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New York

Rockaway families say they're worried air isn't safe for students

Debris and packed sand fills a street near the the beach in Belle Harbor a week after the storm hit. Three weeks after the storm, concerns are setting in about how poor air quality could affect students. Parents at schools just beginning to recover from Hurricane Sandy are concerned that worsening air quality on the Rockaway peninsula could pose a health concern for students who return. At a meeting Monday night for families in District 27, which includes many hard-hit neighborhoods, a parent leader said children at her newly reopened school arrived with masks to protect them from pollution caused by the storm. The parent leader, Alexandra Siler, said she sent her daughter to P.S. 317 with a protective mask on Monday, the school's first day back after two weeks in a temporary location, even before two students there experienced respiratory distress after coming in from recess. One P.S. 317 student was hospitalized Monday, a Department of Education spokeswoman said. Siler said the school also called an ambulance for a second child but that a parent arrived to pick the student up first. The hospitalized child, who Siler said was in pre-kindergarten, is feeling better and is now in stable condition, according to the department spokeswoman. Propelled by $200 million in emergency funding, the department has reopened 20 severely damaged schools on the Rockaway peninsula in the past week. The rapid restoration has meant that thousands of students no longer have to travel long distances to get to cramped temporary sites that sometimes lacked even basic classroom resources. But it also means that students are returning to school buildings that are surrounded by blocks of waste and sandy debris.
New York

Sensing new political possibility, parent leaders prep campaigns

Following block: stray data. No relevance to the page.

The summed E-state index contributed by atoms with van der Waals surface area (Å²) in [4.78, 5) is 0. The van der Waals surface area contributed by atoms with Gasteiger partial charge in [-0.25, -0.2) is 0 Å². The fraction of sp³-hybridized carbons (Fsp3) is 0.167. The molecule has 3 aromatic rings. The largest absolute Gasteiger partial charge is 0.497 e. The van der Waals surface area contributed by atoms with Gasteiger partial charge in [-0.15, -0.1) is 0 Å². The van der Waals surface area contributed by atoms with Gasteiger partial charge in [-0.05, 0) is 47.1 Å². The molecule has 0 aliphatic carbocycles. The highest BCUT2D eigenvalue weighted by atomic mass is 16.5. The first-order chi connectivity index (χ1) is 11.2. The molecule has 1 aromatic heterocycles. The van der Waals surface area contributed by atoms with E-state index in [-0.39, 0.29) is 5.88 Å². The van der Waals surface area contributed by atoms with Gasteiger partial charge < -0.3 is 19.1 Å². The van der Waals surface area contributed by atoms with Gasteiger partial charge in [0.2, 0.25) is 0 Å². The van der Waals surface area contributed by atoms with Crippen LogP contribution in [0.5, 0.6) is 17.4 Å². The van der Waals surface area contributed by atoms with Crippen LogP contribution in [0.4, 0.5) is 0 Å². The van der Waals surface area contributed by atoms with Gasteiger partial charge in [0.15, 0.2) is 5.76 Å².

Parent leaders, from left: Sam Pirozzolo, Jesse Mojica, of the DOE; Juan Pagan, Noah Gotbaum, and Ocynthia Williams (Credits: samforassembly.com; Facebook) A handful of parent leaders are exploring their political viability for the upcoming election cycles, hoping to tap into a growing dissatisfaction with the city's handling of the school system. Previously, the parents have held seats on their school's parent-teacher association or served top posts on their district's Community Education Councils. Some are seasoned organizers and have family histories steeped in New York City politics. Still others are looking beyond the five boroughs as a way to influence education policy. Two have declared for State Assembly races this fall, but most at the city level have yet to open campaign chests or secure any key endorsements. Few have connections to the political organizations that frequently power candidates into office. But they are testing the waters and, in interviews, they share a common gripe when speaking about their pursuit of a higher office. "We've been completely marginalized by the current administration," said Noah Gotbaum, who said he is considering a run in the already crowded race for public advocate, a position his stepmother, Betsy Gotbaum, occupied from 2001 to 2009. (His father, Victor Gotbaum, headed DC-37, one of the city's largest unions, for two decades until 1987.) "The DOE flat out ignores parents across the board," said Sam Pirozzolo, a parent council president from Staten Island who is actively campaigning for State Assembly this year. It's just one part of a larger, if uncoordinated, organizing effort by groups seeking greater influence over policy decisions once Mayor Bloomberg departs after 12 years in office. Last week, a coalition of unions and advocacy groups announced it would work to galvanize opposition to Bloomberg's least popular policies, which include closing troubled schools and expanding the number of charter schools, in the mayoral race.